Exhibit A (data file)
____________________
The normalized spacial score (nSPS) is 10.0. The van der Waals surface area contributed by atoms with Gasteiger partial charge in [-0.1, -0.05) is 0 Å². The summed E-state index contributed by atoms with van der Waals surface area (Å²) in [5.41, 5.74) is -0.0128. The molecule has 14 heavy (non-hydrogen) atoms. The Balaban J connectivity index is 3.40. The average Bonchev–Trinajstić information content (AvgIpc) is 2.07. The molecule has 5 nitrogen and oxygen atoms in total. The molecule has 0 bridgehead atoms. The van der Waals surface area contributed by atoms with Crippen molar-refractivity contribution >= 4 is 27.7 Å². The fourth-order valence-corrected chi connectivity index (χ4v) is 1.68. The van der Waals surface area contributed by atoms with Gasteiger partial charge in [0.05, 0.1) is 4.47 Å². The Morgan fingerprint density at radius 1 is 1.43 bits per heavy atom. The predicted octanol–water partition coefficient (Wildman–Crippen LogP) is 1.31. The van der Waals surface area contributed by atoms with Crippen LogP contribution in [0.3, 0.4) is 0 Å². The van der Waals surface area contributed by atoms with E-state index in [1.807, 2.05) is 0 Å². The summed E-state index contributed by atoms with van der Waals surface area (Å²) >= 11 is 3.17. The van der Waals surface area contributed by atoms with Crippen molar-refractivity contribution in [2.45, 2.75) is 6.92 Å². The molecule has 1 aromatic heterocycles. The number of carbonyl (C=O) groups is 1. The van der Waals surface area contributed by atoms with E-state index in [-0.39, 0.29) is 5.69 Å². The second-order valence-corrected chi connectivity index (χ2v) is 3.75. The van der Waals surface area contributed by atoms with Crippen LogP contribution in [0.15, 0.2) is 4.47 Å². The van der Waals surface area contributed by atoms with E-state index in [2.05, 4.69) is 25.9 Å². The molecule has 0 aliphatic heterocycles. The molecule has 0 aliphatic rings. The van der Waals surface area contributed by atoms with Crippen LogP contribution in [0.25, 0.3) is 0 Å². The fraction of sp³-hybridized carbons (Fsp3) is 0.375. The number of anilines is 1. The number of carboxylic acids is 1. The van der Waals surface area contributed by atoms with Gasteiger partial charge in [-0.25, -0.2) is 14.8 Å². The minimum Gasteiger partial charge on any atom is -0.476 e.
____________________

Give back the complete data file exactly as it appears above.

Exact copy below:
The normalized spacial score (nSPS) is 10.0. The van der Waals surface area contributed by atoms with Gasteiger partial charge in [-0.1, -0.05) is 0 Å². The summed E-state index contributed by atoms with van der Waals surface area (Å²) in [5.41, 5.74) is -0.0128. The molecule has 14 heavy (non-hydrogen) atoms. The Balaban J connectivity index is 3.40. The average Bonchev–Trinajstić information content (AvgIpc) is 2.07. The molecule has 5 nitrogen and oxygen atoms in total. The molecule has 0 bridgehead atoms. The van der Waals surface area contributed by atoms with Crippen molar-refractivity contribution >= 4 is 27.7 Å². The fourth-order valence-corrected chi connectivity index (χ4v) is 1.68. The van der Waals surface area contributed by atoms with Gasteiger partial charge in [0.05, 0.1) is 4.47 Å². The Morgan fingerprint density at radius 1 is 1.43 bits per heavy atom. The predicted octanol–water partition coefficient (Wildman–Crippen LogP) is 1.31. The van der Waals surface area contributed by atoms with Crippen LogP contribution in [0.3, 0.4) is 0 Å². The van der Waals surface area contributed by atoms with E-state index in [1.807, 2.05) is 0 Å². The summed E-state index contributed by atoms with van der Waals surface area (Å²) >= 11 is 3.17. The van der Waals surface area contributed by atoms with Crippen molar-refractivity contribution in [2.45, 2.75) is 6.92 Å². The molecule has 1 aromatic heterocycles. The number of carbonyl (C=O) groups is 1. The van der Waals surface area contributed by atoms with E-state index in [-0.39, 0.29) is 5.69 Å². The second-order valence-corrected chi connectivity index (χ2v) is 3.75. The van der Waals surface area contributed by atoms with Crippen LogP contribution in [0.15, 0.2) is 4.47 Å². The van der Waals surface area contributed by atoms with E-state index in [2.05, 4.69) is 25.9 Å². The molecule has 0 aliphatic heterocycles. The molecule has 0 aliphatic rings. The van der Waals surface area contributed by atoms with Crippen LogP contribution in [0.25, 0.3) is 0 Å². The fraction of sp³-hybridized carbons (Fsp3) is 0.375. The number of anilines is 1. The number of carboxylic acids is 1. The van der Waals surface area contributed by atoms with Gasteiger partial charge in [-0.25, -0.2) is 14.8 Å². The minimum Gasteiger partial charge on any atom is -0.476 e.